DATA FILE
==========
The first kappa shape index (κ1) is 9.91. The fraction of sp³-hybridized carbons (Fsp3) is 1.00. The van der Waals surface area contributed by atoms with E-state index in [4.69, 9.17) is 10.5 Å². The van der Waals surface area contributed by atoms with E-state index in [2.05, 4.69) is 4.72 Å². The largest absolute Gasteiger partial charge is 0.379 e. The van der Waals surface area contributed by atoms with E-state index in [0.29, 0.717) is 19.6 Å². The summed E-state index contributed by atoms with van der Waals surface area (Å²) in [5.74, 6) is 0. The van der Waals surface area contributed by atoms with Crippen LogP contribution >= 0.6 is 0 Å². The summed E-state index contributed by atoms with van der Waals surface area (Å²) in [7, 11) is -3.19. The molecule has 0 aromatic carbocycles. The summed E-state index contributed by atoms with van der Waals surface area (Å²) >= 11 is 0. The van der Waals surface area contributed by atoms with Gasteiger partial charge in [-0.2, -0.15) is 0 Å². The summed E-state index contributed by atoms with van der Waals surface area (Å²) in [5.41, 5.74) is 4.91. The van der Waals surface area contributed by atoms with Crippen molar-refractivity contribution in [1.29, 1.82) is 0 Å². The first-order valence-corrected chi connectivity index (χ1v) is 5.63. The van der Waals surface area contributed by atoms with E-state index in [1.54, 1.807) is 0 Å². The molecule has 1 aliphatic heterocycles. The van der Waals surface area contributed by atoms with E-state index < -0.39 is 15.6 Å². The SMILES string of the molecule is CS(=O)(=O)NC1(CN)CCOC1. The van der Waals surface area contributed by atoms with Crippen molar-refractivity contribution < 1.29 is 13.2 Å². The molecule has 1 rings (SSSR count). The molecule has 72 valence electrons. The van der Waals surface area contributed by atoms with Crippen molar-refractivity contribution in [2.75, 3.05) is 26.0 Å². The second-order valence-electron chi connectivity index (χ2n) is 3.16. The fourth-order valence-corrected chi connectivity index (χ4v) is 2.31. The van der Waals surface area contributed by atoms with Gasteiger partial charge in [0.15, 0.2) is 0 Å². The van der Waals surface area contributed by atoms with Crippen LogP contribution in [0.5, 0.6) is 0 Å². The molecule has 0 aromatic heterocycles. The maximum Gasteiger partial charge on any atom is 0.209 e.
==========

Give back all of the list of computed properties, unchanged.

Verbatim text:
The first kappa shape index (κ1) is 9.91. The fraction of sp³-hybridized carbons (Fsp3) is 1.00. The van der Waals surface area contributed by atoms with E-state index in [4.69, 9.17) is 10.5 Å². The van der Waals surface area contributed by atoms with E-state index in [2.05, 4.69) is 4.72 Å². The largest absolute Gasteiger partial charge is 0.379 e. The van der Waals surface area contributed by atoms with E-state index in [0.29, 0.717) is 19.6 Å². The summed E-state index contributed by atoms with van der Waals surface area (Å²) in [5.74, 6) is 0. The van der Waals surface area contributed by atoms with Crippen LogP contribution >= 0.6 is 0 Å². The summed E-state index contributed by atoms with van der Waals surface area (Å²) in [7, 11) is -3.19. The molecule has 0 aromatic carbocycles. The summed E-state index contributed by atoms with van der Waals surface area (Å²) >= 11 is 0. The van der Waals surface area contributed by atoms with Gasteiger partial charge in [-0.2, -0.15) is 0 Å². The summed E-state index contributed by atoms with van der Waals surface area (Å²) in [5.41, 5.74) is 4.91. The van der Waals surface area contributed by atoms with Crippen molar-refractivity contribution in [1.29, 1.82) is 0 Å². The first-order valence-corrected chi connectivity index (χ1v) is 5.63. The van der Waals surface area contributed by atoms with E-state index in [1.54, 1.807) is 0 Å². The molecule has 1 aliphatic heterocycles. The van der Waals surface area contributed by atoms with E-state index < -0.39 is 15.6 Å². The SMILES string of the molecule is CS(=O)(=O)NC1(CN)CCOC1. The van der Waals surface area contributed by atoms with Crippen molar-refractivity contribution < 1.29 is 13.2 Å². The molecule has 1 rings (SSSR count). The molecule has 72 valence electrons. The van der Waals surface area contributed by atoms with Crippen molar-refractivity contribution in [2.75, 3.05) is 26.0 Å². The second-order valence-electron chi connectivity index (χ2n) is 3.16. The fourth-order valence-corrected chi connectivity index (χ4v) is 2.31. The van der Waals surface area contributed by atoms with Gasteiger partial charge in [0.15, 0.2) is 0 Å². The van der Waals surface area contributed by atoms with Crippen LogP contribution in [0.5, 0.6) is 0 Å². The molecule has 0 aromatic heterocycles. The maximum Gasteiger partial charge on any atom is 0.209 e.